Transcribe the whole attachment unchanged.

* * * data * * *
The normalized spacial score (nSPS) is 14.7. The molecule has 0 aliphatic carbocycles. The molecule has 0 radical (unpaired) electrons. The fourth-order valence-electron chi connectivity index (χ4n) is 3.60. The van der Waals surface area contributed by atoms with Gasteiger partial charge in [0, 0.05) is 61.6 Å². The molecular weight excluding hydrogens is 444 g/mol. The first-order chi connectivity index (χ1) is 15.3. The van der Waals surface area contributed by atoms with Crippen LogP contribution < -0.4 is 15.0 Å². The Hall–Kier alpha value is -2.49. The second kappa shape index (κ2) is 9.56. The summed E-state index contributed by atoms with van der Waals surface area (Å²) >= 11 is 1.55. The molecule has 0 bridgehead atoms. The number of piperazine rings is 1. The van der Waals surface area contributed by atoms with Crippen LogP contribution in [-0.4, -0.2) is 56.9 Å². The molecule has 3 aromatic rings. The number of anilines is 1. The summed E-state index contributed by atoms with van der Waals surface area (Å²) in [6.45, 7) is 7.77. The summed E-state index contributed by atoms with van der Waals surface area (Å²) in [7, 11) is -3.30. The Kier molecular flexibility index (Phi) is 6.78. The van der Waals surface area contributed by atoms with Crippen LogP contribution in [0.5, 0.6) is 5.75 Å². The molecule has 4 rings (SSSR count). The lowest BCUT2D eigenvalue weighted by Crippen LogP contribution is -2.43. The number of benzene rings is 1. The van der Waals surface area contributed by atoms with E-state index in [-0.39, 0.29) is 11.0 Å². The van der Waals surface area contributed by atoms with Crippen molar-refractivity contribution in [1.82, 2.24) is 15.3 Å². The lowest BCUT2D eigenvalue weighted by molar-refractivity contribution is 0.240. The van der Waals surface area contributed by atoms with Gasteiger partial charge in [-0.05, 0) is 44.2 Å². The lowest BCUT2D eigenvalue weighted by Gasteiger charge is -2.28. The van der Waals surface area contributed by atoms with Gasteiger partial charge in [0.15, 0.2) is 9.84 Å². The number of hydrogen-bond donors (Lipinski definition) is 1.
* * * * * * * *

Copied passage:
The normalized spacial score (nSPS) is 14.7. The molecule has 0 aliphatic carbocycles. The molecule has 0 radical (unpaired) electrons. The fourth-order valence-electron chi connectivity index (χ4n) is 3.60. The van der Waals surface area contributed by atoms with Gasteiger partial charge in [0, 0.05) is 61.6 Å². The molecular weight excluding hydrogens is 444 g/mol. The first-order chi connectivity index (χ1) is 15.3. The van der Waals surface area contributed by atoms with Crippen LogP contribution < -0.4 is 15.0 Å². The Hall–Kier alpha value is -2.49. The second kappa shape index (κ2) is 9.56. The summed E-state index contributed by atoms with van der Waals surface area (Å²) >= 11 is 1.55. The molecule has 0 bridgehead atoms. The number of piperazine rings is 1. The van der Waals surface area contributed by atoms with Crippen LogP contribution in [-0.4, -0.2) is 56.9 Å². The molecule has 3 aromatic rings. The number of anilines is 1. The summed E-state index contributed by atoms with van der Waals surface area (Å²) in [6.45, 7) is 7.77. The summed E-state index contributed by atoms with van der Waals surface area (Å²) in [7, 11) is -3.30. The Kier molecular flexibility index (Phi) is 6.78. The van der Waals surface area contributed by atoms with Crippen LogP contribution in [0.5, 0.6) is 5.75 Å². The molecule has 4 rings (SSSR count). The lowest BCUT2D eigenvalue weighted by Crippen LogP contribution is -2.43. The number of benzene rings is 1. The van der Waals surface area contributed by atoms with E-state index in [-0.39, 0.29) is 11.0 Å². The van der Waals surface area contributed by atoms with Crippen molar-refractivity contribution in [1.82, 2.24) is 15.3 Å². The lowest BCUT2D eigenvalue weighted by molar-refractivity contribution is 0.240. The van der Waals surface area contributed by atoms with Gasteiger partial charge in [-0.05, 0) is 44.2 Å². The lowest BCUT2D eigenvalue weighted by Gasteiger charge is -2.28. The van der Waals surface area contributed by atoms with Gasteiger partial charge in [0.15, 0.2) is 9.84 Å². The number of hydrogen-bond donors (Lipinski definition) is 1.